He says the site, TNRedTape.com, which stands for “Ridiculous Employee Decisions That Affect People Every Day” will collect complaints about dealing with Tennessee government bureaucracy.

“Tell me how government red tape has affected your life. I’ll help you cut it,” Ramsey said via Twitter moments after he announced the website Monday in a press conference at Capitol Hill.

His staff will manage the website and chase down submitted complaints, such as problems applying for a business license, and try to rectify the problems.

Ramsey, who is titled the “chief red tape cutter” on the website, doesn’t know how much maintaining the website and following up on complaints will cost the state of Tennessee, he said. But “this will be best money that has ever been spent in the state of Tennessee” if they ease headaches for small businesses.

The site was applauded by representatives from the National Federation of Independent Business and the Tennessee Center for Policy Research, a free-market think tank.

“The regulatory environment in our country and in our state is crushing free enterprise and job creation,” said Jim Brown, state director of the NFIB.. “A lot of folks have been talking about jobs bills. Where’s the jobs bills? And, in our minds, this is part of a jobs bill.”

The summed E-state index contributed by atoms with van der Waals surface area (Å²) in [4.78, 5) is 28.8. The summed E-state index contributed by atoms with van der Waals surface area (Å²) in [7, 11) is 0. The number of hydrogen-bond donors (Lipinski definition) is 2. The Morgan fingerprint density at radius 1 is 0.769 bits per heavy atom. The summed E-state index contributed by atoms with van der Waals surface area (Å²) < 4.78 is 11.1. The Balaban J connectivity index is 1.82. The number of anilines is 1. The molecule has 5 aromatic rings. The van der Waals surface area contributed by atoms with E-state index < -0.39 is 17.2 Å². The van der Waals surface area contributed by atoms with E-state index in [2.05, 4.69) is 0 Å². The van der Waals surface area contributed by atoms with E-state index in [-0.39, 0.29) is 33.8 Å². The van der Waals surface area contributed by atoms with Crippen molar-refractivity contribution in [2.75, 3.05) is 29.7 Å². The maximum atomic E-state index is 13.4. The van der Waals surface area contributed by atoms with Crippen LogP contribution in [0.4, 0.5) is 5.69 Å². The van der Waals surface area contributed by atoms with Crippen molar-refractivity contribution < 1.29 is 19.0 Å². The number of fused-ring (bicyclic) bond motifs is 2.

Read the full report and watch video of the press conference at TNReport.com.

Ron Ramsey Registers Red Tape Website

March 27th, 2011

ref=”http://blogs.tennessean.com/politics/2011/ron-ramsey-registers-red-tape-website/”>Read the full story here.

Streamlining Regs, Red Tape Will Help Ease Unemployment: Haslam, Ramsey

March 27th, 2011

Streamlining Regs, Red Tape Will Help Ease Unemployment: Haslam, Ramsey
by Mike Morrow

Republican Gov. Bill Haslam made what to some may have been a startling declaration recently at an economic development meeting.

Responding to a reporter who asked the former Knoxville mayor for an update as to the contents of his job-creation initiative, the recently sworn-in governor replied that the public ought not anticipate a comprehensive, all-encompassing bill or administration-backed piece of legislation aimed at easing unemployment, because there likely isn’t going to be one.

That may come as a surprise to Tennesseans who thought Haslam’s main focus as governor was going to be on putting people back to work. The issue was central to Haslam’s election campaign, in which he pledged to make Tennessee the No. 1 state in the Southeast in job-creation.

Read the full article here.

Paid for by RAAMPAC. Thomsen Smith, Treasurer